In Russia, Putin is bearing the brunt of the power of TikTok and its potential as a political tool.
TikTok, the video streaming social media giant popular for its catchy trends, has also become the new language of dissent and protest across the world. What’s happening in Russia is the latest proof of TikTok’s power as a potent tool of storytelling for the masses. President Vladimir Putin has been in power in the Kremlin since 1999. He is in the middle of his fourth presidential term. Hence, a generation of kids has seen Putin in power. This generation is different from the ones that came before them. They have grown up in a world of Instagram and TikTok, as global citizens. Their value system is different from their parents and grandparents. It doesn’t come as a surprise that they won’t take silencing of dissent in their country laying back. Millennials and Gen Z in Russia is taking up to TikTok to protest the arrest of Alexei Navalny, and in their wake giving President Putin revolution nightmares.
The Noise in Putin’s World: Navalny
Alexei Anatolievich Navalny, the Russian opposition leader, lawyer, and anti-corruption activist is Putin’s biggest adversary today. He rose to fame due to his blog, YouTube channel, and anti-government demonstrations. Navalny rode high on the promise of anti-corruption reforms in the country and he has tried to run for various positions including the President. Navalny has had multiple criminal cases against him and has been poisoned multiple times. During one such incident, he had to be rushed to Germany for treatment. However, on probation when he went out of the country, Navalny was fated to get jail time again. He could have stayed away, but Navalny came back to Russia in a show of courage to his fellow countrymen, trying to send out the message that he is not afraid of Putin.
A Russian court sentenced Navalny to three and a half years in prison while Navalny kept laughing in his glass cage. He drew a heart on the glass for his wife, Yulia Navalnaya, an economist and his constant partner. Navalny is one of the most revered and popular oppositions to Putin. His arrest has set about a series of events that have shaken Putin’s longstanding regime.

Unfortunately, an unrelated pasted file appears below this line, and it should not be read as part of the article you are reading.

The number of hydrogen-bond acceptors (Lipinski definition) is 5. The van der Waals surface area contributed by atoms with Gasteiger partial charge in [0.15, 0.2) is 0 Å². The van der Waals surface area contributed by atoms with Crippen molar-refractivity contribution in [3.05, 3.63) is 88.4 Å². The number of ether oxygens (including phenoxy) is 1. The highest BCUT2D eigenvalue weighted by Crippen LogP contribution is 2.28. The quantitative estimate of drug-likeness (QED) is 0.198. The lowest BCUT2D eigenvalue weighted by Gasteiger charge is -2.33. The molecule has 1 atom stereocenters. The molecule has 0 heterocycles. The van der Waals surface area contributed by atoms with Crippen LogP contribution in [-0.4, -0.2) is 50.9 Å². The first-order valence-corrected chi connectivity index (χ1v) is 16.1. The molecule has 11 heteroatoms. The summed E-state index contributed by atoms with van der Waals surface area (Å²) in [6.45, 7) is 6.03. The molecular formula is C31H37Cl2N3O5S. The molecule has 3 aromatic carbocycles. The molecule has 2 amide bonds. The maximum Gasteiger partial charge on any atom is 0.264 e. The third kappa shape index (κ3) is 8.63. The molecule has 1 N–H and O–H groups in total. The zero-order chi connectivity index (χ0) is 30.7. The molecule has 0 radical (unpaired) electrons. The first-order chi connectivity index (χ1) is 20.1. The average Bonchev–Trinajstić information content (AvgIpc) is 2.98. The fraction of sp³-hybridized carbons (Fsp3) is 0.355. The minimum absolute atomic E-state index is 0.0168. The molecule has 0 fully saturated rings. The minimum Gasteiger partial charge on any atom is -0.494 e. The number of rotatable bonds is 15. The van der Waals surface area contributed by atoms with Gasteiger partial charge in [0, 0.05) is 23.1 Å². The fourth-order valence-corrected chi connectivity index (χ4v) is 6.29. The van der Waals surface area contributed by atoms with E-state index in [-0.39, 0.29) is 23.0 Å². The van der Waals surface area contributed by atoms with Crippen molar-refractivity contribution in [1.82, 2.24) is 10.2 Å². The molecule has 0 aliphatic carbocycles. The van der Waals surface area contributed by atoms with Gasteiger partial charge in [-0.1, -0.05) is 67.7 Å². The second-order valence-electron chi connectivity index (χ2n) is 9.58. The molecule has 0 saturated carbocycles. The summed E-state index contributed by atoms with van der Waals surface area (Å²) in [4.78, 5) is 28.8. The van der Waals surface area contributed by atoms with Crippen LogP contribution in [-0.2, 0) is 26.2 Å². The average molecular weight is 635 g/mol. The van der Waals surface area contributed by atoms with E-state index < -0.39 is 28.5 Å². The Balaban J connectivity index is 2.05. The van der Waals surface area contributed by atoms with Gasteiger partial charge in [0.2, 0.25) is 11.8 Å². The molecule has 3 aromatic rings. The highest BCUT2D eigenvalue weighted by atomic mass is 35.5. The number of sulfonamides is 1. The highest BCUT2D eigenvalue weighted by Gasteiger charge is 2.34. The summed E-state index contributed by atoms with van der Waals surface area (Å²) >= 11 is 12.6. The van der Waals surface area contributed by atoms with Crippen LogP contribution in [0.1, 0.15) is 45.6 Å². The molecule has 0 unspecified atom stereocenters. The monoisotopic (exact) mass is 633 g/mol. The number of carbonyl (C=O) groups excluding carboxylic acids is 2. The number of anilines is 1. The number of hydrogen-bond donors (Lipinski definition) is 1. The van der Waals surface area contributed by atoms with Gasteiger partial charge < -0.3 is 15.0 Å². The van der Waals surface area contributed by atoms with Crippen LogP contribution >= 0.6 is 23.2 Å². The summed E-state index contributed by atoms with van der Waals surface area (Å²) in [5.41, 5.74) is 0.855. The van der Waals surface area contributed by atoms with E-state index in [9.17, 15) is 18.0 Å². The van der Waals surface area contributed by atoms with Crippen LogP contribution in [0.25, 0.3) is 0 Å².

The Aftermath of Arrest
As soon as Navalny was detained, his team was able to mobilize thousands of people from all across the country. Hours after his sentencing, videos showing students and teenagers tearing up Putin’s portraits and replacing them with Navalny’s starting doing rounds on the internet. Some of these videos with hashtags ‘Free Navalny’ and ‘Jan.23’ have gained more than 500 million combined views.
Navalny’s team launched a campaign called ‘Love is Stronger than Fear’ on February 14 or Valentine’s Day. “We’re calling on all residents of the big Russian cities to do one some simple thing on February 14, 8 pm,” Navalny’s team wrote. “Go outside and turn on the flash on your phone, lift it up and stand there for a few minutes.” Hundreds of people answered the call and came outside in the cold in solidarity with Navalny and his wife. Women in Moscow and St. Petersburg on Sunday formed human chains to support them as well. “Only love can win over evil,” 25-year-old Valeriya Stepanova said. The protests following Navalny’s arrest have seen 10,000 detained in Russia till now.